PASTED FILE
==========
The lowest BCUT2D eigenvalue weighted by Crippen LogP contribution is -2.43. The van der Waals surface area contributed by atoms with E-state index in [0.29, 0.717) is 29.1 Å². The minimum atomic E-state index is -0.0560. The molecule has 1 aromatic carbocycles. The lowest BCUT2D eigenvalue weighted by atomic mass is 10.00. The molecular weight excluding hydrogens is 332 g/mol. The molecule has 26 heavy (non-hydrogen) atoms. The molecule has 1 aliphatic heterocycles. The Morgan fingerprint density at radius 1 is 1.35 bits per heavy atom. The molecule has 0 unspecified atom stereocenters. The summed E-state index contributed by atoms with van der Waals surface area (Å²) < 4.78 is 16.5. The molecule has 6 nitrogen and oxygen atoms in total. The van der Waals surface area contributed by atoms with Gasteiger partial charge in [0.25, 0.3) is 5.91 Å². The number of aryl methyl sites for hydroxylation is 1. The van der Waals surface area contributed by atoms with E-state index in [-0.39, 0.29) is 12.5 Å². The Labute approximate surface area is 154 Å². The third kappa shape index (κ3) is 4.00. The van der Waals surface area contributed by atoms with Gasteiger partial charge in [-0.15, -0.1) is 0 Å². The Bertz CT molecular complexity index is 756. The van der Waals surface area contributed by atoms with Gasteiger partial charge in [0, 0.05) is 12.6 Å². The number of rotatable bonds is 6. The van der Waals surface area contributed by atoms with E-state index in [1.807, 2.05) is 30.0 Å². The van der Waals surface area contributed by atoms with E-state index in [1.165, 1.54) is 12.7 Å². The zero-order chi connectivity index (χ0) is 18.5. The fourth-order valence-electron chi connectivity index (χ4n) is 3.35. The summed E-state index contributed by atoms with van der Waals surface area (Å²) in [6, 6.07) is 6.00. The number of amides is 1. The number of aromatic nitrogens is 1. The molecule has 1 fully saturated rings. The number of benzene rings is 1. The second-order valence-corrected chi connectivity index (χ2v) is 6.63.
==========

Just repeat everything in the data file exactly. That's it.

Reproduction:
The lowest BCUT2D eigenvalue weighted by Crippen LogP contribution is -2.43. The van der Waals surface area contributed by atoms with E-state index in [0.29, 0.717) is 29.1 Å². The minimum atomic E-state index is -0.0560. The molecule has 1 aromatic carbocycles. The lowest BCUT2D eigenvalue weighted by atomic mass is 10.00. The molecular weight excluding hydrogens is 332 g/mol. The molecule has 26 heavy (non-hydrogen) atoms. The molecule has 1 aliphatic heterocycles. The Morgan fingerprint density at radius 1 is 1.35 bits per heavy atom. The molecule has 0 unspecified atom stereocenters. The summed E-state index contributed by atoms with van der Waals surface area (Å²) < 4.78 is 16.5. The molecule has 6 nitrogen and oxygen atoms in total. The van der Waals surface area contributed by atoms with Gasteiger partial charge in [0.25, 0.3) is 5.91 Å². The number of aryl methyl sites for hydroxylation is 1. The van der Waals surface area contributed by atoms with E-state index in [-0.39, 0.29) is 12.5 Å². The Labute approximate surface area is 154 Å². The third kappa shape index (κ3) is 4.00. The van der Waals surface area contributed by atoms with Gasteiger partial charge in [-0.15, -0.1) is 0 Å². The Bertz CT molecular complexity index is 756. The van der Waals surface area contributed by atoms with Gasteiger partial charge in [0, 0.05) is 12.6 Å². The number of rotatable bonds is 6. The van der Waals surface area contributed by atoms with E-state index in [1.807, 2.05) is 30.0 Å². The van der Waals surface area contributed by atoms with E-state index in [1.165, 1.54) is 12.7 Å². The zero-order chi connectivity index (χ0) is 18.5. The fourth-order valence-electron chi connectivity index (χ4n) is 3.35. The summed E-state index contributed by atoms with van der Waals surface area (Å²) in [6, 6.07) is 6.00. The number of amides is 1. The number of aromatic nitrogens is 1. The molecule has 1 fully saturated rings. The number of benzene rings is 1. The second-order valence-corrected chi connectivity index (χ2v) is 6.63.